A RPP program for small businesses would definitely be beneficial to the community. Given that most workers need the parking from 9am – 5pm when most residents are at work, there should be (in theory) minimal disruption to residents.
This response is from a different John than above.
I see no unfairness in developers agreeing to make residents of high rises ineligible for RPPs. Ours is a highly desirable neighborhood, and newcomers know, or should know, the rules when they purchase or rent.
More to the point, if CM Allen and others want alternative ways of mobility besides cars, allowing RPPs for a flood of newcomers is a strange way to do so.
With regard to motor scooters on sidewalks, it is difficult for metro believe that Burger has thought this through. Sidewalks are the refuge for pedestrians from getting injured by motor vehicles. Getting hit from behind by a motor scooter on a sidewalk can also inflict serious damage to a pedestrian. I understand the desire to get users of motor scooters out of harm’s way in the street, but putting pedestrians at risk on the sidewalk is not the solution.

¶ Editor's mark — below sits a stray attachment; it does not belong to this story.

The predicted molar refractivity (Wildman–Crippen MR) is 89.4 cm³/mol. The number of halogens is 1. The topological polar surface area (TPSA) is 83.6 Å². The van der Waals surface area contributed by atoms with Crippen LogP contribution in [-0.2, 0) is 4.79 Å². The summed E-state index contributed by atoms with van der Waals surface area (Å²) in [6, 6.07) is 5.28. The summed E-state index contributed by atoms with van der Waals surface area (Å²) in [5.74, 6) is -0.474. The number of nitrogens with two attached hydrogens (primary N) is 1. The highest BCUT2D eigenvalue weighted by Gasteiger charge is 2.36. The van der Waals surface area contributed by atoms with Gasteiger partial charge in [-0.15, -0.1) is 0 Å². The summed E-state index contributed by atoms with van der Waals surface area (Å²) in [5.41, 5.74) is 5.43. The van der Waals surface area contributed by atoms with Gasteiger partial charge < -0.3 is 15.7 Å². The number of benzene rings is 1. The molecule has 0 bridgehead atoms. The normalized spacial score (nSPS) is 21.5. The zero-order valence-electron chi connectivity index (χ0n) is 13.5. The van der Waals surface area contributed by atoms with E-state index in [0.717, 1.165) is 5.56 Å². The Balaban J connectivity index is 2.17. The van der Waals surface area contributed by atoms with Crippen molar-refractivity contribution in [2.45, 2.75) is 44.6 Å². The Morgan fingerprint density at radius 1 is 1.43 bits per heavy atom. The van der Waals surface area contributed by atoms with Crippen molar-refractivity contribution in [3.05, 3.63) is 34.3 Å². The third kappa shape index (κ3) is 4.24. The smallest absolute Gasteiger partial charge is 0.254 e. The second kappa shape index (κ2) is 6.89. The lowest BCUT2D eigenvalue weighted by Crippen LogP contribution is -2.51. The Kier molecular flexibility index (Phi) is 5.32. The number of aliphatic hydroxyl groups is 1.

Keep in mind that people with limited mobility, people that can’t jump out of the way, need the sidewalk.
Darn spellcheck! “difficult for metro believe” should obviously be “for me to” believe.
John, just to clarify, I do think scooters should be moved off sidewalks, but if we make that change we need to have safe, appropriate places for them to go, namely bike lanes. My preference would be for a robust expansion of bike lanes in the district combined with a ban on scooters on sidewalks. But those changes need to happen in concert.
Agree one hundred percent on the rpp issue with apt buildings. These developers would have been required to add more private spaces if they did not originally agree to the rpp limitations.